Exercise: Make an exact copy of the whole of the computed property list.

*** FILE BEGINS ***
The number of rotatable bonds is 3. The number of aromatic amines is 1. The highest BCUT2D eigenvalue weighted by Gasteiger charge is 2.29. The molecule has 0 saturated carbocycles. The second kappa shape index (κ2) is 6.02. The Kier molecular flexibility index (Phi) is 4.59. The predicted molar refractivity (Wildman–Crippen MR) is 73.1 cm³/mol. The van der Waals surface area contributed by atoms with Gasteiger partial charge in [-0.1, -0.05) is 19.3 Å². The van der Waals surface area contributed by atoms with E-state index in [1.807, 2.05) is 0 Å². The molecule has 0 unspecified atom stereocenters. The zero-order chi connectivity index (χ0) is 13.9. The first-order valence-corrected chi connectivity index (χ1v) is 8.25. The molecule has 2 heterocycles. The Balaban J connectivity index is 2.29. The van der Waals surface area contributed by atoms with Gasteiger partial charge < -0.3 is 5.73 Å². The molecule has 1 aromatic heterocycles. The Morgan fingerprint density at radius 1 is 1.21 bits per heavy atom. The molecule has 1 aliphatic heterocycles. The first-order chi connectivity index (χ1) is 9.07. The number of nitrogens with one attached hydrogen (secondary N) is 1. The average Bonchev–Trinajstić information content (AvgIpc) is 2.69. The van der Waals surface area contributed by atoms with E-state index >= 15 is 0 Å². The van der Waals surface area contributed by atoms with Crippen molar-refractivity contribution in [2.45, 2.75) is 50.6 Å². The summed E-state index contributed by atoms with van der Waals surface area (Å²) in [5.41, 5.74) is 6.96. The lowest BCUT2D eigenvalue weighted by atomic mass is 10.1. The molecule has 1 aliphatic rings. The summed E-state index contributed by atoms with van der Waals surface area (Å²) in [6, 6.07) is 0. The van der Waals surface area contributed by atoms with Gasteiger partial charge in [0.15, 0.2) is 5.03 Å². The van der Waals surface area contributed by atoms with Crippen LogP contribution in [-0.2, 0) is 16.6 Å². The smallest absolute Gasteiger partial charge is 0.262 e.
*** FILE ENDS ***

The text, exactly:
The number of rotatable bonds is 3. The number of aromatic amines is 1. The highest BCUT2D eigenvalue weighted by Gasteiger charge is 2.29. The molecule has 0 saturated carbocycles. The second kappa shape index (κ2) is 6.02. The Kier molecular flexibility index (Phi) is 4.59. The predicted molar refractivity (Wildman–Crippen MR) is 73.1 cm³/mol. The van der Waals surface area contributed by atoms with Gasteiger partial charge in [-0.1, -0.05) is 19.3 Å². The van der Waals surface area contributed by atoms with E-state index in [1.807, 2.05) is 0 Å². The molecule has 0 unspecified atom stereocenters. The zero-order chi connectivity index (χ0) is 13.9. The first-order valence-corrected chi connectivity index (χ1v) is 8.25. The molecule has 2 heterocycles. The Balaban J connectivity index is 2.29. The van der Waals surface area contributed by atoms with Gasteiger partial charge < -0.3 is 5.73 Å². The molecule has 1 aromatic heterocycles. The Morgan fingerprint density at radius 1 is 1.21 bits per heavy atom. The molecule has 1 aliphatic heterocycles. The first-order chi connectivity index (χ1) is 9.07. The number of nitrogens with one attached hydrogen (secondary N) is 1. The average Bonchev–Trinajstić information content (AvgIpc) is 2.69. The van der Waals surface area contributed by atoms with E-state index >= 15 is 0 Å². The van der Waals surface area contributed by atoms with Crippen molar-refractivity contribution in [2.45, 2.75) is 50.6 Å². The summed E-state index contributed by atoms with van der Waals surface area (Å²) in [5.41, 5.74) is 6.96. The lowest BCUT2D eigenvalue weighted by atomic mass is 10.1. The molecule has 1 aliphatic rings. The summed E-state index contributed by atoms with van der Waals surface area (Å²) in [6, 6.07) is 0. The van der Waals surface area contributed by atoms with Gasteiger partial charge in [0.15, 0.2) is 5.03 Å². The van der Waals surface area contributed by atoms with Crippen LogP contribution in [-0.2, 0) is 16.6 Å². The smallest absolute Gasteiger partial charge is 0.262 e.